A Chinese fighter for the Islamic State in Iraq and Syria (ISIS) of Uyghur origin who was connected to one of the deadliest terrorist attacks in Turkey was out in the streets to support Turkish President Recep Tayyip Erdoğan during a false flag coup bid in 2016.
According to court transcripts, Abuliezi Abuduhamiti, a 39-year-old jihadist, said he responded to the call of President Erdoğan, who asked supporters to mobilize in the streets on July 15, 2016, and underlined that his allegiance lay with the Republic of Turkey.
“I was in and out of Syria illegally in April 2015. My friends in Syria called me and said: ‘You’ve been tormented there [in China]. Come here, and if you want to go to China and do something, get weapons training here first. When you go to China, you can do something.’ So I went to Syria with the idea of doing something in the future against Chinese persecution. I stayed there for 15 days and came back [to Turkey],” he told the court in December 2017.
“I am a person who took to the streets at the urging of President Erdoğan during the July 15 coup attempt. I have a strong sense of Turkishness. My allegiance is with the Republic of Turkey,” Abuduhamiti added.
Abuduhamiti further noted that he was with the Sultan Abdulhamid Han Brigade in Syria, which is supported by Turkey.
Confidential police records, a copy of which was obtained by Nordic Monitor, reveal that Abuduhamiti, who carries a Chinese passport numbered G36157861, was detained on December 16, 2016 in Ankara. When he was taken into police custody, Abuduhamiti was waiting at the main bus terminal to receive a Sig Sauer P226 handgun sent from Konya province, a stronghold of Erdoğan’s ruling Justice and Development Party (AKP) and active with al-Qaeda and ISIS cells.
The police document, dated June 6, 2017, shows that Abuduhamiti was already under investigation before a bloody New Year’s Eve attack by Isis on İstanbul’s Reina nightclub in which he was implicated but authorities had failed to crack down on the ISIS cell’s activities. It is possible that the deadly terrorist attack on New Year’s Eve could have been prevented if the Turkish investigators had mapped out Abuduhamiti’s connections and started arresting his associates.
Two weeks after his detention in Ankara, Abuduhamiti associate Abdulkadir Masharipov carried out the Reina nightclub attack, killing 39 people. The attack was claimed by ISIS. A report by the Financial Crimes Investigation Board (MASAK) prepared as part of the investigation into the Reina attack revealed that Abuduhamiti had wired $947 to a man named Navruz Kasymov, an ISIS militant who was detained while attempting to cross into Syria and released in Turkey in March 2016. Abuduhamiti appears to have been a money man who funded ISIS operations inside and outside of Turkey.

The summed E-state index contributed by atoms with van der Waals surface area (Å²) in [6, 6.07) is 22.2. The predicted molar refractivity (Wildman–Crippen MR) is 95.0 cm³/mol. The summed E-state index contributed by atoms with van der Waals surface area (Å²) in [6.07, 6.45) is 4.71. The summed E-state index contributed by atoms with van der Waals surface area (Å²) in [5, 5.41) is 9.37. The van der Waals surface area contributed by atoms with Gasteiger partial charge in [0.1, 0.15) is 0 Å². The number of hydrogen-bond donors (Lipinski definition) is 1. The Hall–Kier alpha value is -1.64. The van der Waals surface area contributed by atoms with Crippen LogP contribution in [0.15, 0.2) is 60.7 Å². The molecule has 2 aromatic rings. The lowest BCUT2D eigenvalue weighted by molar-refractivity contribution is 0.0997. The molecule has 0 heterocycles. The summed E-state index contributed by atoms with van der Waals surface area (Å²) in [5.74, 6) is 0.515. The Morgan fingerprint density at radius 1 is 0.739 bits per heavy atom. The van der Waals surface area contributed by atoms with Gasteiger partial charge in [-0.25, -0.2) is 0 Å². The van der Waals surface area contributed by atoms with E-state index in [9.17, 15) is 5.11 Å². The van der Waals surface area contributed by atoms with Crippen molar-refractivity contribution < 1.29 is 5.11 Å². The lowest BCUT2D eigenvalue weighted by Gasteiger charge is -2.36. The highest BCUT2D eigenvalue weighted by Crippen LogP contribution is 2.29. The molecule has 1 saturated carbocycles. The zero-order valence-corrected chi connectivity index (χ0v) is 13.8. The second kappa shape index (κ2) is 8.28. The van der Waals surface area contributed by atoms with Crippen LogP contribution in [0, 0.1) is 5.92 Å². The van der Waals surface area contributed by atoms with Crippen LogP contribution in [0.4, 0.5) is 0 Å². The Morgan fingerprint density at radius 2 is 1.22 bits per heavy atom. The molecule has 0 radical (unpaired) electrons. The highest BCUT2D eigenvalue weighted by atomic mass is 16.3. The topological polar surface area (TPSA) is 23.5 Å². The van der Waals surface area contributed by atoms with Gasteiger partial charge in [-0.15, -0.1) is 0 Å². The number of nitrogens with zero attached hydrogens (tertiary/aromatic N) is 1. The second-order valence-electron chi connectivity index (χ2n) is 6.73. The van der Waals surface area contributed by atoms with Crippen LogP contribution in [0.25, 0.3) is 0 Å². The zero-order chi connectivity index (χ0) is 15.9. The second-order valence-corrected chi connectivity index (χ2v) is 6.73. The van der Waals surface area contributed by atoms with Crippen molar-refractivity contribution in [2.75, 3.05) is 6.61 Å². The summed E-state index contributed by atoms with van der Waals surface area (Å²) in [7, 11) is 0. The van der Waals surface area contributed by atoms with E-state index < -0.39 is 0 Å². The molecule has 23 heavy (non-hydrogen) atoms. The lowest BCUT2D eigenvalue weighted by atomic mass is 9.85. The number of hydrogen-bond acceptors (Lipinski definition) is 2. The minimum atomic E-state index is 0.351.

Kasymov, 32-year-old Russian national of Kyrgyz origin, came to Turkey on February 10, 2016 and attempted to cross into Syria along with 16 other foreign ISIS aspirants. He was detained again on November 22, 2016 in a separate investigation.
In the aftermath of the Reina attack, Turkish authorities announced they had arrested two Chinese nationals of Uyghur origin, namely Omar Asim and Abuduhamiti. It was a strange announcement given the fact that Abuduhamiti had been taken into police custody two weeks before the Reina attack. That means he had already been released after being caught with a handgun at the bus station, or that the authorities simply kept him in detention long enough to make the announcement in the aftermath of the Reina tragedy. In either case, it is certain that Turkish authorities knew about Abuduhamiti and his ISIS connections before the Reina attack took place.
Abuduhamiti’s confession indicating that he was out on the streets to support Erdoğan on July 15, 2016 confirms widely reported claims that Turkish intelligence agency MIT mobilized jihadist and radical groups on the night of the coup to create a chaotic scene. The jihadist groups, armed, funded and supported by MIT, work under senior intelligence official Kemal Eskintan, who has been running the special operations section of MIT for the last couple of years.
Turkish intelligence chief Hakan Fidan also admitted in a statement to parliament that he met and dined with Ahmad Moaz Al-Khatib Al-Hasani, the then-president of Turkish-backed opposition group the National Coalition for Syrian Revolutionary and Opposition Forces. Mehmet Görmez, the head of Turkey’s Religious Affairs Directorate (Diyanet), also joined the dinner held at the intelligence agency’s headquarters in Ankara’s Yenimahalle district.
The Diyanet played a crucial role on the night of the coup when tens of thousands of mosques were ordered by Görmez to make religious calls from the minarets in support of the Erdoğan government. The scheme, apparently planned long before the limited mobilization of the Turkish army, was cited as yet more proof that the attempted coup was planned by President Erdoğan.
It has been widely reported that SADAT, paramilitary units operating under retired Col. Adnan Tanrıverdi, who later became chief military advisor to President Erdoğan; operatives of Turkish intelligence agency MIT; and some violent religious groups had organized and killed people during the events of July 15. Turkish authorities did not investigate any of the killings despite the fact that autopsy reports and ballistic tests showed that many were killed by bullets not used by the Turkish military.
Erdoğan called the failed coup “a gift from God” and launched a massive purge of judges, prosecutors, academics, teachers and civil servants, imprisoning tens of thousands of people who had nothing to do with the coup. US-based Turkish Muslim scholar Fethullah Gülen was blamed for the coup, despite the fact that Gülen strongly denied involvement and the government failed to present any evidence proving that Gülen ordered the coup.